Latest Blogs Stories
obamatargetiran

No one wants war; sometimes there’s no choice. Sometimes it’s the lesser of 2 evils. US must prepare

Palestinians attack an Israeli soldier during clashes between Israeli security forces and Palestinian protesters, Aug28, 2015, in the West Bank village of Nabi Saleh near Ramallah.

Despite many IDF soldiers jailed for defending themselves, families say,”Rather jailed than dead.”

Someone should alert this man: Dani Dayan, Chairman of the Judea, Samaria and Gaza Council.

Why won’t the gov’t finally annex YESHA & Jordan Valley formalizing their status in State of Israel?

Jewish Press Blogger, Selena Chait

Both “Half-Shabbat” & R’ Yosef’s opinion champion an extreme. There most certainly is a happy medium

Trump’s slogan and story gives American restores hope to dream to: “Make America Great Again”

Is GDP outdated an measure of prosperity? Are there any alternative methods of assessing $ growth?

In their attack on Ban Ki Moon, Hamas admitted to committing a different war crime.

The ideal of Modern Orthodoxy should be not be viewed as a compromise the way most Charedim view it.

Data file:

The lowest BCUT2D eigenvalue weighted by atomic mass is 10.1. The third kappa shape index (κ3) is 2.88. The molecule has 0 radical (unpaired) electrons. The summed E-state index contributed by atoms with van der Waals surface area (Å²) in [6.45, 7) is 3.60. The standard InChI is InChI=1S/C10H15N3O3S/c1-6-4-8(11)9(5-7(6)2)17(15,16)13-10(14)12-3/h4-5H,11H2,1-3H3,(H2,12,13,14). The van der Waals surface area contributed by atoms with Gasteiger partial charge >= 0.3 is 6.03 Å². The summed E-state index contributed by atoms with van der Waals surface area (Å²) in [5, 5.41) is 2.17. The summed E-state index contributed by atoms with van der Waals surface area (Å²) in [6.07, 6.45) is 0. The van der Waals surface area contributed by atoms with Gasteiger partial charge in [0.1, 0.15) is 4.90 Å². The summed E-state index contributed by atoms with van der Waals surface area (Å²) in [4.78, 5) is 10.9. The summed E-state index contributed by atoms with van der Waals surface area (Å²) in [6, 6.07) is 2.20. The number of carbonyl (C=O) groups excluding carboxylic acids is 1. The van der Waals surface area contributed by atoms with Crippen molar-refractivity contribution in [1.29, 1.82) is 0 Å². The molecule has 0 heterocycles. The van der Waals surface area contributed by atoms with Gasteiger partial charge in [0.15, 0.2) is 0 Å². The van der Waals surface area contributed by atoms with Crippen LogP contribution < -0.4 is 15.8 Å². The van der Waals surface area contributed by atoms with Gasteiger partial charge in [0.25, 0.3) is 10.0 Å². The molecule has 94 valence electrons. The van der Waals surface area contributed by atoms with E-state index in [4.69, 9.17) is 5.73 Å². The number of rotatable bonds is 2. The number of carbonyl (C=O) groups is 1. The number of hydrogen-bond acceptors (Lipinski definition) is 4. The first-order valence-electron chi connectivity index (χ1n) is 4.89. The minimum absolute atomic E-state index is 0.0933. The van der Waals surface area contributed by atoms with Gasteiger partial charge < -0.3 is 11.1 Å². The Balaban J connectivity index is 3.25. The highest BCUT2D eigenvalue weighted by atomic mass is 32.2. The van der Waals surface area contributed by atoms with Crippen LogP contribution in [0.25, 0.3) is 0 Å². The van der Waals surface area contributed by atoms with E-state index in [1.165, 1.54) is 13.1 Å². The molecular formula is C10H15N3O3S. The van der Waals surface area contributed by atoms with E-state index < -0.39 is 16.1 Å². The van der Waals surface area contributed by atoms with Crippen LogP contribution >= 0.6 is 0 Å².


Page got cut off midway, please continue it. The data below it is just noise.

Israel shouldn’t rely on US; It has an awful record in protecting allies.

The Halacha of shmirat einayim (guarding one’s eyes) is incumbent on the MAN; it’s his obligation

Dem. presidential candidate Doug Shreffler talks about his campaign & its motto “as good as it gets”

I’ve decided to move away from my safety net-and I wouldn’t change that decision for anything.

Was “Jerusalem” the song Matisyahu planned to perform? It was the PERFECT response to BDS campaign

If the world’s winds of hatred bring Jews to Israel we are ready, joyfully offering them a home here

At what age should the realization start setting in for kids that we live in an uncertain society?

More Articles from Not a Jew -> Jew
Piggies